William Sterling

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England’s Earliest Kings: 1 The Sutton Hoo King and the Bretwaldas

October 9 @ 11:00 am - October 16 @ 1:30 pm

£59

After the Romans left in the C5th AD Britain was slowly conquered by Germanic tribes dividing the country up into about a dozen small kingdoms.  The strongest king was known as the Bretwalda or Britain Ruler.  Was the man buried at Sutton Hoo one of them?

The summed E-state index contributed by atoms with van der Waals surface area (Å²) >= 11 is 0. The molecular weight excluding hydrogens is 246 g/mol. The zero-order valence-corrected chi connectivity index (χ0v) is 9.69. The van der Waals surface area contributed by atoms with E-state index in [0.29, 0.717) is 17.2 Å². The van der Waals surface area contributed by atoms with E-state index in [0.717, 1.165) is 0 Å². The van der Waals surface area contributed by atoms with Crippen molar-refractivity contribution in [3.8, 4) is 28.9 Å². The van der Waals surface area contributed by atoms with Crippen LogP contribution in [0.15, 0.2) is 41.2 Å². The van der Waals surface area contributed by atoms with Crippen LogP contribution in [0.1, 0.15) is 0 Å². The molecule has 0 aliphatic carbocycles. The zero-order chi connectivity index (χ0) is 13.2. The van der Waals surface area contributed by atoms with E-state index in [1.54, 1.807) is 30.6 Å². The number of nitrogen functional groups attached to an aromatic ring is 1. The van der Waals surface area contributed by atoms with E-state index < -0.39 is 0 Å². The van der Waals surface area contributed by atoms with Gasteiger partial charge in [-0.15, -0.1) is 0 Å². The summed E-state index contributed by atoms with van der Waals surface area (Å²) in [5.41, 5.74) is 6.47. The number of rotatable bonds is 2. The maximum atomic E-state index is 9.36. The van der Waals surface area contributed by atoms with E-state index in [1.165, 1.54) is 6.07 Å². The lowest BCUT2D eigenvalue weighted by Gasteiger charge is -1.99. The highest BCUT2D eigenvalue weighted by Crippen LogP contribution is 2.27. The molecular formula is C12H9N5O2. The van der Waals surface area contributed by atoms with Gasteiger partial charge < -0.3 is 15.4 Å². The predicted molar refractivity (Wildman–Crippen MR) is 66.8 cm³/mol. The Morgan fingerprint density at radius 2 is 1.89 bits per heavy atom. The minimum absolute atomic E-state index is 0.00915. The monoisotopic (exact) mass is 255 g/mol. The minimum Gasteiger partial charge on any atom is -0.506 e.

We will examine what happened after the Romans left and which tribes settled where. The Jutes founded the kingdoms of Kent and Wight first but the Saxons then dominated setting up Sussex, Wessex and Essex and some minor kingdoms followed by the Angles in the Midlands and North with Bernicia, Deira, Lindsey, East Anglia, Mercia and others. We will look at the sources of this early history including the Anglo-Saxon Chronicle, the History of Britain by the Venerable Bede as well as archaeological evidence. The first Germans to come to Britain to stay were the brothers Hengist and Horsa of the Jutes, invited by the British king Vortigern but he got more than he bargained for when they decided to set up a new kingdom in Kent.  The most famous king of Kent was the third Bretwalda, Ethelbert who became the first English king to accept Christianity after St Augustine came to his kingdom in 597. Sussex provided the first Bretwalda in the form of King Aelle but it was one of the last to accept Christianity and much of its history is lost. The kingdom of Wessex was founded by King Cerdic who is a direct ancestor of Queen Elizabeth II.  His grandson Ceawlin was the second Bretwalda and a powerful ruler by the standards of the time. East Anglia provided the third Bretwalda, Raedwald, and the most likely candidate for the Sutton Hoo king.  Like Raedwald the fourth to sixth Bretwaldas were Angles, Edwin of Deira and the brothers Oswald and Oswiu of Bernicia. They had powerful rivals in Mercia especially Penda but as a pagan he was exclude from the list by the Christian chroniclers.

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